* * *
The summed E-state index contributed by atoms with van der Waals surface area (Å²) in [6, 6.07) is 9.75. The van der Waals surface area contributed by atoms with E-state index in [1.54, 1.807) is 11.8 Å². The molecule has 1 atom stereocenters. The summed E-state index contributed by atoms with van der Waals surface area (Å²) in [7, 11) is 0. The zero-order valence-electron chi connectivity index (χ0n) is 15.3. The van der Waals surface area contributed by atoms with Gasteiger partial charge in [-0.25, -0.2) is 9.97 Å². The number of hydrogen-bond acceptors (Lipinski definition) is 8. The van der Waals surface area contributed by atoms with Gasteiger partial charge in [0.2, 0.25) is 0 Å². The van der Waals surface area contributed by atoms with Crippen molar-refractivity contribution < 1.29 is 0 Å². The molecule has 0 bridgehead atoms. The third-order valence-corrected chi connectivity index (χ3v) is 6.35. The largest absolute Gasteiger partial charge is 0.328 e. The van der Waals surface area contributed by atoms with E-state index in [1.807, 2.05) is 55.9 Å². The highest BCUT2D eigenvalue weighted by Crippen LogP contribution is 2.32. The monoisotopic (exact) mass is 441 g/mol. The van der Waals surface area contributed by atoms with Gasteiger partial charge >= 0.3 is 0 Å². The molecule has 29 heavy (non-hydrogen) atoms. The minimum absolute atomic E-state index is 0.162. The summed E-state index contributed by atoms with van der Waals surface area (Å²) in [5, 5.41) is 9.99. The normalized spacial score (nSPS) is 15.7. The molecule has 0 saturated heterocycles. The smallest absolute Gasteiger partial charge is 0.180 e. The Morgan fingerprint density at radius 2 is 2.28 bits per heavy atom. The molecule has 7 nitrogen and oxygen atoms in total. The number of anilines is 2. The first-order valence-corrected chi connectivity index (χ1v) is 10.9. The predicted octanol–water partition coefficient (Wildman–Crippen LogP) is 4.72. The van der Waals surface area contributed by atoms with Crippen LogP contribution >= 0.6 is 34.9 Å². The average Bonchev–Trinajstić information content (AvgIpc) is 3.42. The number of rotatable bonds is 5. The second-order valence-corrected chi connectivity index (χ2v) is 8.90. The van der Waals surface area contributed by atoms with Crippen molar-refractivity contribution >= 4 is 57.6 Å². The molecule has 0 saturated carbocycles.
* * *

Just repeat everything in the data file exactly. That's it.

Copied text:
The summed E-state index contributed by atoms with van der Waals surface area (Å²) in [6, 6.07) is 9.75. The van der Waals surface area contributed by atoms with E-state index in [1.54, 1.807) is 11.8 Å². The molecule has 1 atom stereocenters. The summed E-state index contributed by atoms with van der Waals surface area (Å²) in [7, 11) is 0. The zero-order valence-electron chi connectivity index (χ0n) is 15.3. The van der Waals surface area contributed by atoms with Gasteiger partial charge in [-0.25, -0.2) is 9.97 Å². The number of hydrogen-bond acceptors (Lipinski definition) is 8. The van der Waals surface area contributed by atoms with Gasteiger partial charge in [0.2, 0.25) is 0 Å². The van der Waals surface area contributed by atoms with Crippen molar-refractivity contribution < 1.29 is 0 Å². The molecule has 0 bridgehead atoms. The third-order valence-corrected chi connectivity index (χ3v) is 6.35. The largest absolute Gasteiger partial charge is 0.328 e. The van der Waals surface area contributed by atoms with E-state index in [1.807, 2.05) is 55.9 Å². The highest BCUT2D eigenvalue weighted by Crippen LogP contribution is 2.32. The monoisotopic (exact) mass is 441 g/mol. The van der Waals surface area contributed by atoms with Gasteiger partial charge >= 0.3 is 0 Å². The molecule has 29 heavy (non-hydrogen) atoms. The minimum absolute atomic E-state index is 0.162. The summed E-state index contributed by atoms with van der Waals surface area (Å²) in [5, 5.41) is 9.99. The normalized spacial score (nSPS) is 15.7. The molecule has 0 saturated heterocycles. The smallest absolute Gasteiger partial charge is 0.180 e. The Morgan fingerprint density at radius 2 is 2.28 bits per heavy atom. The molecule has 7 nitrogen and oxygen atoms in total. The number of anilines is 2. The first-order valence-corrected chi connectivity index (χ1v) is 10.9. The predicted octanol–water partition coefficient (Wildman–Crippen LogP) is 4.72. The van der Waals surface area contributed by atoms with Crippen LogP contribution >= 0.6 is 34.9 Å². The average Bonchev–Trinajstić information content (AvgIpc) is 3.42. The number of rotatable bonds is 5. The second-order valence-corrected chi connectivity index (χ2v) is 8.90. The van der Waals surface area contributed by atoms with Crippen molar-refractivity contribution >= 4 is 57.6 Å². The molecule has 0 saturated carbocycles.